I have given hundreds of speeches at industry events over the years. Most of the time – and I’m not bragging – there’s a line of people waiting to talk to me after a presentation (and it’s usually not because of something I said on stage).
Surprisingly, many of them are lining up to give me their views on the industry, even when they know their views are against the advice I give. Are these people trying to fight with me? No, they are simply doing what we do every day: seeking validation.
Why do we seek validation?
It is human nature to seek validation from others. We do it every day. We seek the approval of our colleagues, friends and loved ones on numerous topics (of course, some are more consequential than others). Take a moment to think about this: Do you have more or less in common with the people you surround yourself with? More, right? This is because we tend to gravitate towards people who confirm who we think we are, what we think we believe and what we think we want to hear.
We seek confirmation because we want to be right, not wrong, but this mindset undermines judgment in many ways. For example, truth becomes fiction. While approval-seeking behavior isn’t always a bad thing, it can be, especially when it comes to business.
Why is approval seeking behavior bad for businesses?
By keeping your prospects, you miss out on opportunities. You can’t have an open mind if you are committed to protecting your opinions. It just doesn’t work that way. As an entrepreneur, you should always strive to do better. You can’t do this if you are stuck in your ways. Validation-seeking behavior also makes you dependent on others and how small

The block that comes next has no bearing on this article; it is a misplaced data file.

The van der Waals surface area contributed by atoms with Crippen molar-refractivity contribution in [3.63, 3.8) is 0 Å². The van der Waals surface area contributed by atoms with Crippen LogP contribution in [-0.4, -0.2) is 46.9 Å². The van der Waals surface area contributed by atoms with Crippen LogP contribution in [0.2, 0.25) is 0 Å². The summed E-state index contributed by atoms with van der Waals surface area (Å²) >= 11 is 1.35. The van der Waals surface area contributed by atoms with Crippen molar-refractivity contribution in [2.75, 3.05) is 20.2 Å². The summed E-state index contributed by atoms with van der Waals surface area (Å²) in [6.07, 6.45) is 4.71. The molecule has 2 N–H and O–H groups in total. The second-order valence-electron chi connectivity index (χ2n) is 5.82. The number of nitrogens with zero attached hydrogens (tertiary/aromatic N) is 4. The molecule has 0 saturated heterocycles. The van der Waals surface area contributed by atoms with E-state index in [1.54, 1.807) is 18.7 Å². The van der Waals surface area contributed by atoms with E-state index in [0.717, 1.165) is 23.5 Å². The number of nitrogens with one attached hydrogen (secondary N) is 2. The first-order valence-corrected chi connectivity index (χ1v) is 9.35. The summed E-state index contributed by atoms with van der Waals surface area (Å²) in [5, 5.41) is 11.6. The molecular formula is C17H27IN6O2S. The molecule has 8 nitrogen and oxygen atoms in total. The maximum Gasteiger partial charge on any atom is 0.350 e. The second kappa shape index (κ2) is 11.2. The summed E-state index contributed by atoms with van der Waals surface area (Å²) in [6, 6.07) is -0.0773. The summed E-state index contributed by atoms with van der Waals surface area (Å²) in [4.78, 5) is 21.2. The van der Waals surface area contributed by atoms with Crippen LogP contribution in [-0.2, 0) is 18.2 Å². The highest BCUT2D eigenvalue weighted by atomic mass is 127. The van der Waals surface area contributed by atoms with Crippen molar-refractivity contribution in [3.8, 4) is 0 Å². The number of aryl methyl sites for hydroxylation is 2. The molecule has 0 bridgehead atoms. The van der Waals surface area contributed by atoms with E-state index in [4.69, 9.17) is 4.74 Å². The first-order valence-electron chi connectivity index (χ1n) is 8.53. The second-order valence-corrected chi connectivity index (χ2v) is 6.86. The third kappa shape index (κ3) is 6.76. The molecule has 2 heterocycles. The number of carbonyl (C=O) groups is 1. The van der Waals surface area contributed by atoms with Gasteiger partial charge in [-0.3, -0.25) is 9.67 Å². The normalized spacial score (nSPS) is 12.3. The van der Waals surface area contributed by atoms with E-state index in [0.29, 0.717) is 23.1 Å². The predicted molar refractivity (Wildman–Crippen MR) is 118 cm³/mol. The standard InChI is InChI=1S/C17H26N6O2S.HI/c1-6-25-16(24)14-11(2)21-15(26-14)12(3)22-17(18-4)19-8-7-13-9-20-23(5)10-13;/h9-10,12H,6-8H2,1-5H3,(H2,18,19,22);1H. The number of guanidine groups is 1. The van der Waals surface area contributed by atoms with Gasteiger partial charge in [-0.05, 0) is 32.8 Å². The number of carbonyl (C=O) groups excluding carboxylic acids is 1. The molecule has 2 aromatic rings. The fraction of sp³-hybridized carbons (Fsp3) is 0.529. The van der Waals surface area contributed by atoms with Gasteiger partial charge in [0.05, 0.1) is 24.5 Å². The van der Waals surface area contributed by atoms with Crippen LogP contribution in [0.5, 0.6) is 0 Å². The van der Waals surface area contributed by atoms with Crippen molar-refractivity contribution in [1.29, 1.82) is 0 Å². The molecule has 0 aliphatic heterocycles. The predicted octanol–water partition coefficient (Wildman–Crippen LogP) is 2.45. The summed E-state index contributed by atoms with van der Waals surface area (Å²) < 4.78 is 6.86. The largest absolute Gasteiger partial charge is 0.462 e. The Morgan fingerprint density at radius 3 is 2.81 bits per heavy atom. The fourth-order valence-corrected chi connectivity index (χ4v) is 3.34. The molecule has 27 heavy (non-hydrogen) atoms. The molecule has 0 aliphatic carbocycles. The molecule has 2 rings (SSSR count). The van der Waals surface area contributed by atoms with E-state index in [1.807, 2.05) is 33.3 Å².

entrepreneur (as you well know) you can’t always rely on other people to help you make business decisions.
At the end of the day, you are solely responsible for your brand and how your business operates. While it’s okay to solicit feedback from your peers, you should only do so if you’re willing to learn, not if you’re just looking for validation.
How to Avoid Validation Search Behaviors
Always listen: Really listen to what is being said. Now, I’m not saying you shouldn’t stick to your guns when you’re right – you definitely should – but I’m saying you should always take the opportunity to hear what’s being said before you cross out anything. You owe it to yourself and your business.
Be open to taking opportunities to consider other points of view when you can. It’s okay to challenge yourself. Be naturally curious. Instead of seeking validation, seek the truth. Listen carefully to your colleagues and customers. Find out if you are on the same page.
If there is a difference in perspective, understand why. Don’t be afraid of making mistakes. The important thing is to learn and grow as an entrepreneur. If you do your best to avoid validating search behaviors, your business will not only grow, but thrive for years to come.